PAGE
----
This research paper is one in a series funded by the Ash Center for Democratic Governance and Innovation at Harvard University's John F. Kennedy School of Government (HKS). The views expressed in the Ash Center Occasional Papers Series are those of the author(s) and do not necessarily reflect those of the John F. Kennedy School of Government or of Harvard University. The papers in this series are intended to elicit feedback and to encourage debate on important public policy challenges. The series editor is Ash Center Director Tony Saich.
The work of the Ash Center's Innovations in Government Program has revealed that innovation is evolving in cities across the country from a value-based concept into a concrete goal with specific targets — similar to the way that governments have addressed values such as efficiency and transparency. Indeed, city leaders are increasingly designating “innovation” as an area of direct responsibility under city government. While some cities choose to focus on community and private partnerships to promote innovation, others are looking inward and rethinking policies to create more opportunities to test, develop, and implement innovative ideas.
This paper is the second in a miniseries that explores emerging strategies to strengthen the civic, institutional, and political building blocks that are critical to developing novel solutions to public problems — what the authors call the “innovation landscape.” The miniseries builds on past research addressing social innovation and on The Power of Social Innovation (2010) by HKS Professor Stephen Goldsmith.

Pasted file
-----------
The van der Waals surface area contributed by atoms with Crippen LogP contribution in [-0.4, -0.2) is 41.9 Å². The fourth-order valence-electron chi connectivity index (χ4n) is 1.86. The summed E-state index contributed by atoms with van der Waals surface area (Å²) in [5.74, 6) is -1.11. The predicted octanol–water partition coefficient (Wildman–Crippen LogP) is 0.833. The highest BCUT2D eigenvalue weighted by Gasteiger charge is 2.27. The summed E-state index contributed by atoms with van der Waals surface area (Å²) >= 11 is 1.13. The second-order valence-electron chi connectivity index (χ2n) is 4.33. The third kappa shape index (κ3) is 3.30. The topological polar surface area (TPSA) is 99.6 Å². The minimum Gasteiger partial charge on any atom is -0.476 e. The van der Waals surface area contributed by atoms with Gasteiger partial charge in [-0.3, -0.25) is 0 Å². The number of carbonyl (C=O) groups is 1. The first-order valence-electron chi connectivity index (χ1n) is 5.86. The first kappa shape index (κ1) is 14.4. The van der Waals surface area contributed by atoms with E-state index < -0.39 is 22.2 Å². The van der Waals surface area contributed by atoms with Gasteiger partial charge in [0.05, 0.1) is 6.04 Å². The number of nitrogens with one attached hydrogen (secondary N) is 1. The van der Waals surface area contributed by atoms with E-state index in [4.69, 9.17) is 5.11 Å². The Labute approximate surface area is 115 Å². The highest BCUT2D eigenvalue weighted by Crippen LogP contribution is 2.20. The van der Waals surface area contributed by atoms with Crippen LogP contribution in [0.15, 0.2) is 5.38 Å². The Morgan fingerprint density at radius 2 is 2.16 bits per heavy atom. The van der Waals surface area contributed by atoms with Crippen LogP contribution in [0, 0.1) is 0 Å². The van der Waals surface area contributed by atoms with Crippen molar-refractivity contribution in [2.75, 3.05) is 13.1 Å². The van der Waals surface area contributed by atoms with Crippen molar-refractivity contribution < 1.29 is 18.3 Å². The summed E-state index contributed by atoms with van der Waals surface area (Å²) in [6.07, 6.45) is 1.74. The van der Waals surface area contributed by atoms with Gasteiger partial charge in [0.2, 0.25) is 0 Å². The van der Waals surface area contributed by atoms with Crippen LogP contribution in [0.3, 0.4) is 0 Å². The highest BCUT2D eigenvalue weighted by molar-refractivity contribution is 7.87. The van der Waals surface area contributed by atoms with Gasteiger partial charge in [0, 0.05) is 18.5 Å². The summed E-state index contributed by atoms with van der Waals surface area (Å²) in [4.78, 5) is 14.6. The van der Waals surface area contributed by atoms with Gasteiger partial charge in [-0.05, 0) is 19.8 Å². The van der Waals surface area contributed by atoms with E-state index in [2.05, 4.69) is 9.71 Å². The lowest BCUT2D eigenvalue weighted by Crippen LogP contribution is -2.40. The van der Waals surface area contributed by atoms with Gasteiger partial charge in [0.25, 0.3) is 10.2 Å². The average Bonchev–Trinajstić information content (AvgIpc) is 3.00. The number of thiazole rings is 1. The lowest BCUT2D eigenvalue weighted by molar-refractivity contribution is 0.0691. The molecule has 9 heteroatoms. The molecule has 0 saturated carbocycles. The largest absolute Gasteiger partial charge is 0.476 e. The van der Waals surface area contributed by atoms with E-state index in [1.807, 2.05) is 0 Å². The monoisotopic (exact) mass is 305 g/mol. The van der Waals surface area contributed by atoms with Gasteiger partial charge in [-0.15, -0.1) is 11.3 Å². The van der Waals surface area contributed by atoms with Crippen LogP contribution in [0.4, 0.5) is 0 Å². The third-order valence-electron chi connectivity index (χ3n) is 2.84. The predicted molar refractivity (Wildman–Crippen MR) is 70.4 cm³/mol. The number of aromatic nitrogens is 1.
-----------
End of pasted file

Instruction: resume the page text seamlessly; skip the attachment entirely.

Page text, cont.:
In the first paper, the authors introduce readers to the nature of the work by highlighting current efforts to drive innovation in Boston, Denver, and New York City. They also orient the miniseries within the robust discourse on government innovation. In this second paper, the authors introduce a framework for driving local innovation, which includes a set of strategies and practices developed from the Ash Center’s recent work on social innovation, new first-person accounts, in-depth interviews, practitioner surveys, and relevant literature. The authors explore the roots and composition of the core strategies within their framework and provide evidence of its relevance and utility.
In the third and final paper of the miniseries, the authors focus on implementation of their framework’s strategies, primarily through the introduction of a unique assessment tool that includes key objectives and suggested indicators for each component of the framework. This final paper also includes a brief case study on New York City’s Center for Economic Opportunity, an award-winning government innovation team, to demonstrate and test the validity of the assessment tool and framework. The paper addresses some likely challenges to implementation and concludes with an invitation to readers to help further refine the framework and to launch a conversation among cities that will help improve their local landscapes for innovation.